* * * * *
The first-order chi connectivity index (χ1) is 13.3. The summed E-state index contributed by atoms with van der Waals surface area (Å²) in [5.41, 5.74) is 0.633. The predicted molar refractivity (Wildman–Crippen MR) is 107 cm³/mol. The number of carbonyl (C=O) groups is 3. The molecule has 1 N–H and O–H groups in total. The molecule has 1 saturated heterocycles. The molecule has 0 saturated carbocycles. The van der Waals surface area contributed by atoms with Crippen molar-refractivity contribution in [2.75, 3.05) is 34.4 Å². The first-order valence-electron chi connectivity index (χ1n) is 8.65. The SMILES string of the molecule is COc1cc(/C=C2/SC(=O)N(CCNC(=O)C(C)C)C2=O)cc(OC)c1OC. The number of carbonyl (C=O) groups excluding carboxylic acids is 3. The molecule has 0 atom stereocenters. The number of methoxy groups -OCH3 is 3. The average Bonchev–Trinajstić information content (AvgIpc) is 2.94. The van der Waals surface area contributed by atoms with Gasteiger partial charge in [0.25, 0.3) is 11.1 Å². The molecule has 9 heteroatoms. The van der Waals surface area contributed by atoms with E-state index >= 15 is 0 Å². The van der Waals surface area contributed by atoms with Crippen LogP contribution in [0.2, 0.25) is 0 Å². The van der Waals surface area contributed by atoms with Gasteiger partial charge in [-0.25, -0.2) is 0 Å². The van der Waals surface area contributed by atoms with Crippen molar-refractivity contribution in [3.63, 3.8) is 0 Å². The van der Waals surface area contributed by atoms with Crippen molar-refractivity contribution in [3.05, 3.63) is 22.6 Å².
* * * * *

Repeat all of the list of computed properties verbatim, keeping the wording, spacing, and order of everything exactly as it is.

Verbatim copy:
The first-order chi connectivity index (χ1) is 13.3. The summed E-state index contributed by atoms with van der Waals surface area (Å²) in [5.41, 5.74) is 0.633. The predicted molar refractivity (Wildman–Crippen MR) is 107 cm³/mol. The number of carbonyl (C=O) groups is 3. The molecule has 1 N–H and O–H groups in total. The molecule has 1 saturated heterocycles. The molecule has 0 saturated carbocycles. The van der Waals surface area contributed by atoms with Crippen molar-refractivity contribution in [2.75, 3.05) is 34.4 Å². The first-order valence-electron chi connectivity index (χ1n) is 8.65. The SMILES string of the molecule is COc1cc(/C=C2/SC(=O)N(CCNC(=O)C(C)C)C2=O)cc(OC)c1OC. The number of carbonyl (C=O) groups excluding carboxylic acids is 3. The molecule has 0 atom stereocenters. The number of methoxy groups -OCH3 is 3. The average Bonchev–Trinajstić information content (AvgIpc) is 2.94. The van der Waals surface area contributed by atoms with Gasteiger partial charge in [0.25, 0.3) is 11.1 Å². The molecule has 9 heteroatoms. The van der Waals surface area contributed by atoms with E-state index >= 15 is 0 Å². The van der Waals surface area contributed by atoms with Crippen LogP contribution in [0.2, 0.25) is 0 Å². The van der Waals surface area contributed by atoms with Gasteiger partial charge in [-0.25, -0.2) is 0 Å². The van der Waals surface area contributed by atoms with Crippen molar-refractivity contribution in [3.63, 3.8) is 0 Å². The van der Waals surface area contributed by atoms with Crippen molar-refractivity contribution in [3.05, 3.63) is 22.6 Å².